Not only were the kite surfers having fun, but everyone watching them seemed to be smiling too. It was certainly mesmerising and entertaining in equal measure.
The unfortunately named Crap da Sass Castle, comes from the Romansh and Italian language (Crap = stone in Romansh and da Sass = from stone in Italian). It was built in 1906 by the German general Graf von der Lippe and is now privately owned, so not open to the public. However it does create a marvellous back-drop to the activities on the lake, which also include wind-surfing.
Below I’ve created my usually picture gallery. This is followed by a sequence of photos, which should be stepped through in gallery mode, to see a sort of moving image. (Just click on, or touch, the first image and click or right arrow forward). Finally, there’s an actual video, which finishes in dramatic style! I hope you enjoy! 😄
Let me take you back to 1995, if not a little earlier than that, when my mate Colin and I had the ‘idea’ to do the English Coast to Coast walk, created and made famous by the great Alfred Wainwright, from St. Bee’s in Cumbria to Robin Hood’s Bay in North Yorkshire. Our plan was to run the 182 mile (293km) route in relay, over the space of 4 days, with one person on the route and the other driving a car to a prearranged changeover point. This way we could travel light, leaving the rest of our gear in the boot of the car, and we’d overnight in B&Bs or, preferably, Inns. 🍻👍😊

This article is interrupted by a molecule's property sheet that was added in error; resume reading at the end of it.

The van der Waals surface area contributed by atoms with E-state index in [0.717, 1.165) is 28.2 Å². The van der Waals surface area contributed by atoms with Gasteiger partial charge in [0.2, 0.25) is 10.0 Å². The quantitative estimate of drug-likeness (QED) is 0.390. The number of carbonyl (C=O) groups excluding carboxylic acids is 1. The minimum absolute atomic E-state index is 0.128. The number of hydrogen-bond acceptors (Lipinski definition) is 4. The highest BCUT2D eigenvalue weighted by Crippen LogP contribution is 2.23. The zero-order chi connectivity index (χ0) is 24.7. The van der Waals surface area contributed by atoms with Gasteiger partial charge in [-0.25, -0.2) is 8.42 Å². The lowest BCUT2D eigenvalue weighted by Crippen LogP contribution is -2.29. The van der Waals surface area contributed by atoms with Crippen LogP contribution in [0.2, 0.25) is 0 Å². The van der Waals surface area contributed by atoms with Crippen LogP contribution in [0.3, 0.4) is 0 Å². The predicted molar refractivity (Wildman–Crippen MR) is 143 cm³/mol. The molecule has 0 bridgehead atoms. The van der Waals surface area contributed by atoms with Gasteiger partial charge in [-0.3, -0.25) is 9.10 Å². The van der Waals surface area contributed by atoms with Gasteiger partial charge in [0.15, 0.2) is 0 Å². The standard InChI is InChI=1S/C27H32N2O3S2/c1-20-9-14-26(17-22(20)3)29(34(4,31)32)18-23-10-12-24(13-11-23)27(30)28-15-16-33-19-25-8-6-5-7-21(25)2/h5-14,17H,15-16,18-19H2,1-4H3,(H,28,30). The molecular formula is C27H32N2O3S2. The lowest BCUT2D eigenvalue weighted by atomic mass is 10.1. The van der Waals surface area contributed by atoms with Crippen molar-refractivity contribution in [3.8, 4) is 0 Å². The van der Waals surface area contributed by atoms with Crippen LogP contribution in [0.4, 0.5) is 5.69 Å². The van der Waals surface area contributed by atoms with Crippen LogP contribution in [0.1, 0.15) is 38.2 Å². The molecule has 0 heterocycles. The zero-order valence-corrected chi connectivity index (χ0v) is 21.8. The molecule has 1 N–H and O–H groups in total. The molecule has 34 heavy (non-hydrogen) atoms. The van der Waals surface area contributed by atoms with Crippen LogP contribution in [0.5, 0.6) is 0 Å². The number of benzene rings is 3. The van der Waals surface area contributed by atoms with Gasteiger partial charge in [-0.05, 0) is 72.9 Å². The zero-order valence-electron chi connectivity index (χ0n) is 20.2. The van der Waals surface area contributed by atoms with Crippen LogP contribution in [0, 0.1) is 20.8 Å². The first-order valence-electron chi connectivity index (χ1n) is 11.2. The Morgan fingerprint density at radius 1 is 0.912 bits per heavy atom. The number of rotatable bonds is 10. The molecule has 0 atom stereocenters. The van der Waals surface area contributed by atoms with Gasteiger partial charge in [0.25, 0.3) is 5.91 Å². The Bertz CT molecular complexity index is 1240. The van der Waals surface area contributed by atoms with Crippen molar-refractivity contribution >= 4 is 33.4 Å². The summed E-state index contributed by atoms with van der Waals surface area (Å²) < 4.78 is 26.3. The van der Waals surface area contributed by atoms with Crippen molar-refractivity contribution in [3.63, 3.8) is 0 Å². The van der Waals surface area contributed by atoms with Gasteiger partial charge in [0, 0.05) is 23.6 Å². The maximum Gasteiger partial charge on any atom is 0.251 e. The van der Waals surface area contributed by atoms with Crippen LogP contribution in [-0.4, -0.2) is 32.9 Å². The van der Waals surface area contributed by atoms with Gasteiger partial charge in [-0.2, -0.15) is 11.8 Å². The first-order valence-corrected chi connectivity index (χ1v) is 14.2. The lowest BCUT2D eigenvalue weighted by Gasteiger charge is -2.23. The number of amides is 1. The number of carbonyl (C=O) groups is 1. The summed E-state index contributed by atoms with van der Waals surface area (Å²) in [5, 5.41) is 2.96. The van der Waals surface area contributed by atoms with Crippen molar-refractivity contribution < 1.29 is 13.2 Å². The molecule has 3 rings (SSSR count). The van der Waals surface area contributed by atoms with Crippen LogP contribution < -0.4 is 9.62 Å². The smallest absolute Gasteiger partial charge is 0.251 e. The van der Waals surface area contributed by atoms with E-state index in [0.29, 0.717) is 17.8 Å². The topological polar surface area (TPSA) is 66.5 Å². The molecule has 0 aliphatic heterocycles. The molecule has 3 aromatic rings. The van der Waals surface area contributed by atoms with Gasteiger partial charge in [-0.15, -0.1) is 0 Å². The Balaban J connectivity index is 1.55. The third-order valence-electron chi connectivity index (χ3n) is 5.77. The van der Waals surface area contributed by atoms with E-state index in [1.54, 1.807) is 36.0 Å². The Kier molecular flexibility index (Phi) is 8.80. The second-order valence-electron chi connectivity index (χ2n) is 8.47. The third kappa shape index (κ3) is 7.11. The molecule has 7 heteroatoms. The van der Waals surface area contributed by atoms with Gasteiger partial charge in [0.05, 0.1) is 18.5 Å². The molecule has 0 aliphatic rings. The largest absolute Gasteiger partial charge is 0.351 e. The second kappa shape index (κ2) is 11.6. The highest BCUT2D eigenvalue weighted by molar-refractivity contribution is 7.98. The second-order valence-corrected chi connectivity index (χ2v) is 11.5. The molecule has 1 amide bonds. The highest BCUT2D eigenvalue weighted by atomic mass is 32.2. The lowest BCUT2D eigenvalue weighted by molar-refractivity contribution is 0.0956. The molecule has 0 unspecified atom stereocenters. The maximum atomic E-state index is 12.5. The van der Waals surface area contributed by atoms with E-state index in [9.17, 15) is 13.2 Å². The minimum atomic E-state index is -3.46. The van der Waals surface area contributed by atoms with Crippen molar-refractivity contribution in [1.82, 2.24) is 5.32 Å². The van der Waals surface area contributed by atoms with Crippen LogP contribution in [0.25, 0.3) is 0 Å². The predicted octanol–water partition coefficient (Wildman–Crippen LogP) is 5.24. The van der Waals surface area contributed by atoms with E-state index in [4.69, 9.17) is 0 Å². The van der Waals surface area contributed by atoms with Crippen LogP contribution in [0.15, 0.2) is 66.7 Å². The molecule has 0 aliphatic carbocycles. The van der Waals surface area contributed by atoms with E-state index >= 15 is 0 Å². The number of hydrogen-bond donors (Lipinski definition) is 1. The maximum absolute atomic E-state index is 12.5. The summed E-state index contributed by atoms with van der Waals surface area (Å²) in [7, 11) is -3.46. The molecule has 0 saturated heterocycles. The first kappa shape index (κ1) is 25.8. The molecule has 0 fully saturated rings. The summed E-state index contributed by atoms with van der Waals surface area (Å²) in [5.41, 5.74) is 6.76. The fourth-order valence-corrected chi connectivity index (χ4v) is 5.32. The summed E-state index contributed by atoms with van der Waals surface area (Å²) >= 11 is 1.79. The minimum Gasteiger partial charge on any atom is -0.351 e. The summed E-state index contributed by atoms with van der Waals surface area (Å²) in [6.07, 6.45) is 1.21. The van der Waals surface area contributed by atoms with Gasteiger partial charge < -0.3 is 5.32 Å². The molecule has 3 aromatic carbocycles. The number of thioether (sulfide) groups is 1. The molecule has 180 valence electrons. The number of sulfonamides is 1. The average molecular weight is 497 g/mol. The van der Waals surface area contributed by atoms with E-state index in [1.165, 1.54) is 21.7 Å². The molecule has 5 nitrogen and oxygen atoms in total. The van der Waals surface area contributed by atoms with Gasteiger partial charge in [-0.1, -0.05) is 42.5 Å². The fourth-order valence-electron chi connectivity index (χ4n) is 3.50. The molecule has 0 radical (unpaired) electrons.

But we soon realised that there was a flaw in our grand idea – What if one of us got lost or was injured? (Remember, this was when mobile phones were still evolving even into those early ‘bricks’). Answer therefore: Recruit another two mates, called Pete and Tim, so that we’d have 2 on each leg, for a second opinion on any tricky route finding and someone to run for help, just in case. So it was that the 4 of us lined up in traditional fashion, with our toes dipped in the Irish Sea in April 1995. (See pic 1).
The event went so well, the following year we did the Offa’s Dyke Path (this time with Liam included) and in 1997, the West Highland Way (in 2 days). These were followed by The Wold’s Way (1998), where Dave was added to our happy band of runners, the Pembrokeshire Coastal Path (1999) and a trip to southern Ireland in 2000, to do parts of the Dingle Way and Beara Way, plus a hike up to the top of Carrantuohill (which scared the living daylights out of Pete. It was only then that we discovered he suffered from vertigo).